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  • Churchill and Lord Nelson autographs command high prices at Sotheby's
  • Post author
    Paul Fraser
  • andChurchillLordNelson

Churchill and Lord Nelson autographs command high prices at Sotheby's

Last Thursday's auction of English Literature, History, Children's Books and Illustrations at Sotheby's offered up some particular highlights for collectors and fans of British history alike.

Amongst the 215 lots on sale, autographed documents from two key figures, Winston Churchill and Lord Horatio Nelson were particular highlights.

Collectible documents related to the late Sir Winston Churchill, Britain's leader during the darkest days of the Second World War, were sold in eight different lots.

Winston Churchill
Autographed Photos of Churchill
are available even today

The highlights included a collection of letters and documents belong to Mr Nigel Patrickson, who worked for Churchill, framing and restoring various pieces of artwork.

The collection included four typed letters signed by Churchill, as well as a framed and autographed picture of the then elderly leader alongside his wife Clementine.

In addition to this, were letters from Patrickson himself, including one account to future Prime Minister Edward Heath on how Churchill had over painted a mouse on Ruben and Snyder's "The Lion and the Mouse."

The collection also featured two booklets relating to Churchill's 1965 funeral. The entire collection came with an auction estimate of £2,500, which it promptly doubled, bringing in £5,000.

Additionally a rare signed, first edition copy of Winston Churchill's 1900 book "Ian Hamilton's March" proved a highlight.

The book was inscribed "to Samuel Smethurst Esq from Winston S. Churchill."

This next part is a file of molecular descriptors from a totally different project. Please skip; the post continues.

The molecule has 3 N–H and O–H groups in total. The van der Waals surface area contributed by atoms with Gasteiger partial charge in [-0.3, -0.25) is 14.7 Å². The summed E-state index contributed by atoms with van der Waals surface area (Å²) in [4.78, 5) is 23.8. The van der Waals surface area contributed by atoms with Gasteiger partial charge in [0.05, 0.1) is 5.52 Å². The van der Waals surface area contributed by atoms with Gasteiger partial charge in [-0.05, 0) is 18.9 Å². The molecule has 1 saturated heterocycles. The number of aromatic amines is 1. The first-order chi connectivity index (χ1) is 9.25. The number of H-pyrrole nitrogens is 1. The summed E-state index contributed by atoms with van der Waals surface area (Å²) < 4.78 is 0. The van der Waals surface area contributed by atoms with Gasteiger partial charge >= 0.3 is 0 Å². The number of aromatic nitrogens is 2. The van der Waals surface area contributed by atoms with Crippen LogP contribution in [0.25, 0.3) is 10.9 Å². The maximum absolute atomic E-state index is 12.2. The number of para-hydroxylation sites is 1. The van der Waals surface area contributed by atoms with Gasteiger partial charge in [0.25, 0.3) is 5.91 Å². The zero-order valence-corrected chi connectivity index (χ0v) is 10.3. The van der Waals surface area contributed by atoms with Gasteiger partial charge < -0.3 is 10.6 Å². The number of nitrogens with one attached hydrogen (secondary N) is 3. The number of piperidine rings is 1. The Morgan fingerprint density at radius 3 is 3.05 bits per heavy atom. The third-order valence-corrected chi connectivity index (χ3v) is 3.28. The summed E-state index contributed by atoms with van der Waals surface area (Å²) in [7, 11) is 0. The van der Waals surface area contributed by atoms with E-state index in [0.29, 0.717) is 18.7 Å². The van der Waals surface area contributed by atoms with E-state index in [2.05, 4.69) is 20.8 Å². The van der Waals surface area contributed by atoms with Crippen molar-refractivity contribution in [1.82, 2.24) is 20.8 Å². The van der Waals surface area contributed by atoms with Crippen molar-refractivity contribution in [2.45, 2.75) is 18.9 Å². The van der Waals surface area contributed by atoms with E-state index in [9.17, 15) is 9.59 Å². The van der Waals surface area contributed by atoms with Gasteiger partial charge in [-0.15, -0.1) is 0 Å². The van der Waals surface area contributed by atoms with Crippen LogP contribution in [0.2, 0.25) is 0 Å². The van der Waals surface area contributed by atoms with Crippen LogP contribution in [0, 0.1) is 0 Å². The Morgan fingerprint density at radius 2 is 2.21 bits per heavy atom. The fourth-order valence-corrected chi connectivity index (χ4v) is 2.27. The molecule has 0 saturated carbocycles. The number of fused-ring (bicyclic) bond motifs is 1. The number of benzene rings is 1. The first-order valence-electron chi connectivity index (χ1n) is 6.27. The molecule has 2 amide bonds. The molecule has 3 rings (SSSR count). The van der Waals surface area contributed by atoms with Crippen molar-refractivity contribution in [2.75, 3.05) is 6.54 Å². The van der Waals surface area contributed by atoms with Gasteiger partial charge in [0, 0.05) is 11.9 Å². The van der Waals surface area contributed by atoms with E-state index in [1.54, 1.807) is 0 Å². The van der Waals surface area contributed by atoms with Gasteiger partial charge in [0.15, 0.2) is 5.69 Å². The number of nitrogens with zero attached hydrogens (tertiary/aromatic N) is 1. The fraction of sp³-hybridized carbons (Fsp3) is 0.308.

Smethurst was a Methodist lay preacher and close confidant of Churchill, with letters sent between the two currently residing in the British archives. With an auction estimate of £4,000 attached, the signed book sold for £8,750.

Six lots relating to the life of Lord Horatio Nelson also came up for sale at the auction.

Of the eight lots available at the auction, highlights included a previously unpublished letter written to his assistant John Udney expressing his desire to attack a key stronghold of the French.  The autographed letter had an estimated auction price of £4,000 but sold for £6,875 to one lucky bidder.

Elsewhere, collectors were treated to a more personal signed document, as a letter to Lord Nelson's famous mistress Emma Hamilton, came up for sale with an estimated auction price of £2,000.


George Romney's 1782-84 Portrait of Lord Nelson's Mistress Emma Hamilton
The letter offered collectors an insight into a more poetic side of Nelson, who recalled the visit of Lord Mecklerburg Strelitz to his mistress with lines like:

"...he admired your picture most exceedingly but who does not, for where can your resemblance be, not in the world and may heavens keep you a Non Pareil..."

It proved hugely popular, selling for over four times the estimate at £8,750.

Yet it was to be another signed document which garnered the most at auction, with the sale of a two page letter sent to Rear Admiral John Knight.

The document gave key insights into the campaign endured by Lord Nelson and his crew. 

Dated the 17th of October 1805, Nelson explains how they are running out of drinking water but to"keep this news to yourself or we shall see it in an English newspaper..." He also explains that he is "anxious for an Easterly Wind", which would encourage the enemy to leave port and engage with them.

Undoubtedly though, the letter is most evocative because, within days of writing it, Lord Nelson's body would be received by Admiral Knight, making it one of the last written communications signed by the great leader.

It was given further prominence by the fact that Nelson signed it "Nelson & Bronte" with Bronte being the new title he had been given. Sotheby's placed an auction estimate of £12,000 on the truly unique autographed letter though this figure was nearly trebled with the letter reaching £32,450 in what proved to be one of the highlights of the sale.

 

  • Post author
    Paul Fraser
  • andChurchillLordNelson